Viktor chopped Kalisto across the chest, sending him into Viktor’s corner. Konner tagged in and applied a rear chinlock of his own. Unrealistically, Kalisto got to his feet, but Konnor leveled him with a nice looking European uppercut. Konnor lifted Kalisto to his feet and glared at Metalik and Dorado before whipping Kalisto kinetically into Konnor’s corner. Kalisto writhed in pain as Viktor tagged in, booted Kalisto’s face, then covered for a two-count. Viktor locked in a rear choke, but Kalisto struggled to his feet and escaped with a jawbreaker. Kalisto crawled toward his corner and nearly tagged out, but Viktor dragged him by his ankle back across the ring and tagged in Hawkins.

Hawkins dropped an elbow onto Kalisto’s back and turned him over for a two-count. Hawkins stood up and held Kalisto against the bottom rope with his boot as he tagged in Konnor. Konnor dropped to ringside and struck the helpless Kalisto with a right forearm. Konnor rolled into the ring and covered Kalisto again, and again Kalisto kicked out at two. Konnor went back to an old favorite – the rear chinlock. The crowd, very mildly, started a “Lucha!” chant, and Konnor got to his feet and positioned himself between Kalisto and the LHP corner. Konnor knocked Dorado off of the ring apron to the floor, then turned his attention back to Kalisto. Konnor lifted Kalisto into a suspended vertical suplex position, but Kalisto unsteadied Konnor with three knee strikes to his head. This caused Konnor to drop Kalisto harmlessly to the mat. Kalisto backed up into a corner while Konnor gathered his bearings and eventually charged. Kalisto slipped out of the way of Konnor’s spear, and Konnor collided impressively with the ring post between the middle and top ropes.

Kalisto was finally able to tag out, bringing in Dorado. Meanwhile, Konnor tagged in Hawkins. Dorado leaped to the top rope and landed a springboard high cross body to Hawkins. Dorado rolled through the move and got quickly to his feet. Hawkins missed a clothesline, allowing Dorado to land a springboard reverse elbow off the middle rope. With Hawkins stunned, Dorado scaled the middle corner and rope in the fanciest way possible and landed a missile dropkick. Dorado went for a cover and had the match won but Viktor scrambled in to break up the pin.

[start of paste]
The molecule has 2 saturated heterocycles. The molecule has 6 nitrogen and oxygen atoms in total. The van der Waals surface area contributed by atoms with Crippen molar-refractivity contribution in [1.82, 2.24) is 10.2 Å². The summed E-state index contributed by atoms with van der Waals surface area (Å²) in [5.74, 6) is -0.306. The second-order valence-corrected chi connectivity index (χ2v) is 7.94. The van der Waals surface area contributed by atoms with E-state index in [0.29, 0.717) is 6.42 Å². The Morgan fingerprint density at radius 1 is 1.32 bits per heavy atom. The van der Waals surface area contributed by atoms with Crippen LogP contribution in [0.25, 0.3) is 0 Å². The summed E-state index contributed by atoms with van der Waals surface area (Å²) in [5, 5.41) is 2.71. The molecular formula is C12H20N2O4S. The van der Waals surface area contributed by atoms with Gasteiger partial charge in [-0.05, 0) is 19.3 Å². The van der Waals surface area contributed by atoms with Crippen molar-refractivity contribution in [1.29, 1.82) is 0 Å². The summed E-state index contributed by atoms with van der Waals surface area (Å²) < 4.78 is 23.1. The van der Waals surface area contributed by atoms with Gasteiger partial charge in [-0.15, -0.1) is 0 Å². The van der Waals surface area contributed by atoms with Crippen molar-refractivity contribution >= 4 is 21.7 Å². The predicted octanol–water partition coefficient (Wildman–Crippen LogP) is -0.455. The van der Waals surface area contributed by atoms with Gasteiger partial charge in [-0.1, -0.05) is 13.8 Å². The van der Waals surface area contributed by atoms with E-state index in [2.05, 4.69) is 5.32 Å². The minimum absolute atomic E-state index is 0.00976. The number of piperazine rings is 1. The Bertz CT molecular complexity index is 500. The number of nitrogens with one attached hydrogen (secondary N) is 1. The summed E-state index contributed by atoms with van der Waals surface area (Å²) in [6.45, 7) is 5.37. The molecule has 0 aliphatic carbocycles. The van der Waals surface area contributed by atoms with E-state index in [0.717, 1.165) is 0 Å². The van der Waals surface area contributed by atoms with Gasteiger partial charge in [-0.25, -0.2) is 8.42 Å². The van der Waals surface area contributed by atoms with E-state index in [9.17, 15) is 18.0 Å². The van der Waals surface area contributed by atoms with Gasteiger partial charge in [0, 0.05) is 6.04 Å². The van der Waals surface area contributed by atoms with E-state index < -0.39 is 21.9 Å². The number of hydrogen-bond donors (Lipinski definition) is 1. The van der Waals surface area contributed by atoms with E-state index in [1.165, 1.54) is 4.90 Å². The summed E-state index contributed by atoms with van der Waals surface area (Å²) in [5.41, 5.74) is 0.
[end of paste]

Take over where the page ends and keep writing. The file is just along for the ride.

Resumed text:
Viktor was punished for his interference by Dorado and Kalisto with a double super kick, sending him sprawling out to ringside. Konnor approached the duo and caught them in the double choke slam position. He fired Dorado to the mat with one hand and whipped Kalisto toward the ropes, but Kalisto did a handspring and rebounded off the ropes to land an enzuigiri to Konnor. Kalisto and Dorado knocked Konnor out of the ring with dual dropkicks, then Hawkins appeared behind them and clotheslined them both to ringside over the top rope.  Metalik leveled Hawkins with a high kick to the face, and then scaled the top ropes in the corner. With his hands held high in the air, Metalik sidestepped onto a single top rope for style points, and jumped to land a big elbow drop and cover for the three-count.

WINNERS:  Lucha House Party by pinfall.

(Meyers’ Analysis:  While I was ready to see the heelish, happy-to-cheat scumbags known as Lucha House Party get handed a big loss, it does come as some consolation that they weren’t allowed to compete under the bastardized circumstances known as “Lucha House Rules.” The match was otherwise what you‘d expect – some excitement mixed with larger opponents trying to slow down LHP.)

SHOW SCORE (0-10): 7.8

FINAL THOUGHTS: Both matches brought something fresh to Main Event. The former showed an orchestrated big-man / little-man contest, and the latter brought unique high flying antics of Lucha House Party. LHP is neat to look at, but  as always, it feels more like an acrobatics exhibition than a fight.


NOW CHECK OUT LAST WEEK’S REPORT: 12/5 WWE Main Event Report: Tyler Breeze actually picks up a win… against Curt Hawkins, Mojo Rawley & Ascension vs. B-Team & Zack Ryder